Vitamin D, obesity, clothes, and the sun

The current spate of stories on Vitamin D deficiency over the past several years has helped many people become aware of the value of sufficient D. Nevertheless, deficiency is still very much the rule.

To me, one of the major problems is solar-phobia spread by dermatologists. Certainly some people, namely, light skinned people of northern European origin do need to be cautious of sun exposure but for many of us, lack of sun is more of a problem than too much sun.

Here are some excerpts from an article in Science News by Janet Rakoff as well as additional links on the subject.

Although vitamin D insufficiency has reached what might be considered epidemic proportions, it’s failed to move onto the radar screens of most physicians, much less consumers. A host of new studies now link excess weight with a deficiency in this, the sunshine vitamin. But that wouldn’t explain why female soldiers become increasing D-ficient during basic combat training. For them, an Army study suggests, the problem may trace to what they wear…

…Vitamin D isn’t really a “vitamin” in the classic sense — a nutrient that the body uses to build tissue and perform activities. This so-called vitamin is instead the starting ingredient for a hormone: 1,25-dihydroxy vitamin D. That hormone plays a role in everything from building bone and muscle to fighting infection and risk of diabetes — even autoimmune diseases.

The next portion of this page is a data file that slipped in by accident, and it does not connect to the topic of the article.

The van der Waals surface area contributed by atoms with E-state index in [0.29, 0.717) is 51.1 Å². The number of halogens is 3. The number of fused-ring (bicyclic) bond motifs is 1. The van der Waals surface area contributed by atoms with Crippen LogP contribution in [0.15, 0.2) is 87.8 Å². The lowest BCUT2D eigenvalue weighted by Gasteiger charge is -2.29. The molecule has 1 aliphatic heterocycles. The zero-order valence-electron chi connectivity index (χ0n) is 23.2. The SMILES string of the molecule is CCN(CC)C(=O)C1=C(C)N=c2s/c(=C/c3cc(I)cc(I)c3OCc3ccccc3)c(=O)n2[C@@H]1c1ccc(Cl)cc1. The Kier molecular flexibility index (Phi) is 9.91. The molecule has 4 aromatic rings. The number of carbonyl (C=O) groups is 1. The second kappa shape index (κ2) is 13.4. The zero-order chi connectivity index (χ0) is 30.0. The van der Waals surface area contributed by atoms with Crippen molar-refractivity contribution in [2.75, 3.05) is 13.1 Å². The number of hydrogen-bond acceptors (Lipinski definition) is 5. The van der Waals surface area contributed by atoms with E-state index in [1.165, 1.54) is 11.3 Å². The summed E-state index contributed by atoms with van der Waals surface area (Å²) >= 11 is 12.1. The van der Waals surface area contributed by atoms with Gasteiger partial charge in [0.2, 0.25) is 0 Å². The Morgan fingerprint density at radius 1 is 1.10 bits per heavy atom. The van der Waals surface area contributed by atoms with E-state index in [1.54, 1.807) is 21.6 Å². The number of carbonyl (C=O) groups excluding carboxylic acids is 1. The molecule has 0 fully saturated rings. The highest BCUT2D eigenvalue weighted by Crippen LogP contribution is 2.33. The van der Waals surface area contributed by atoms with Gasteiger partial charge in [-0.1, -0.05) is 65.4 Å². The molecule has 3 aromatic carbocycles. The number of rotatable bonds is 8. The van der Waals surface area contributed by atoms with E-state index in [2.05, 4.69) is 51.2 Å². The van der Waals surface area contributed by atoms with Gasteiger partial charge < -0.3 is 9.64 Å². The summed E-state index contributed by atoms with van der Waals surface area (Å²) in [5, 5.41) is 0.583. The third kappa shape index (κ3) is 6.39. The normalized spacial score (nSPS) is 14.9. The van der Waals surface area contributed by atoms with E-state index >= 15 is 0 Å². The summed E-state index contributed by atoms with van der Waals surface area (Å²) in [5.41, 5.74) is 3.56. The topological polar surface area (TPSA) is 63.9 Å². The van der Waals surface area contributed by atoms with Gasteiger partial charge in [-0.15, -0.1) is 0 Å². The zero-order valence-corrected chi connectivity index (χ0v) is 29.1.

Over the millennia, people have evolved the ability to make ample vitamin D in their skin, at least during most of the year. However, covering up with clothes or sunscreen can block the ultraviolet light needed for skin to stimulate its production. Foods can supply some D, but tend to be a rather anemic source. Not surprisingly, many nutritionists now advocate dietary supplements…

…They point out that risk of stress fractures — one of the most debilitating injuries in recruits — has been linked to low vitamin D. “And attrition rate from basic combat training in female soldiers with a diagnosis of stress fracture is 60 percent,” they add….

read the entire article at Science News

additional links:

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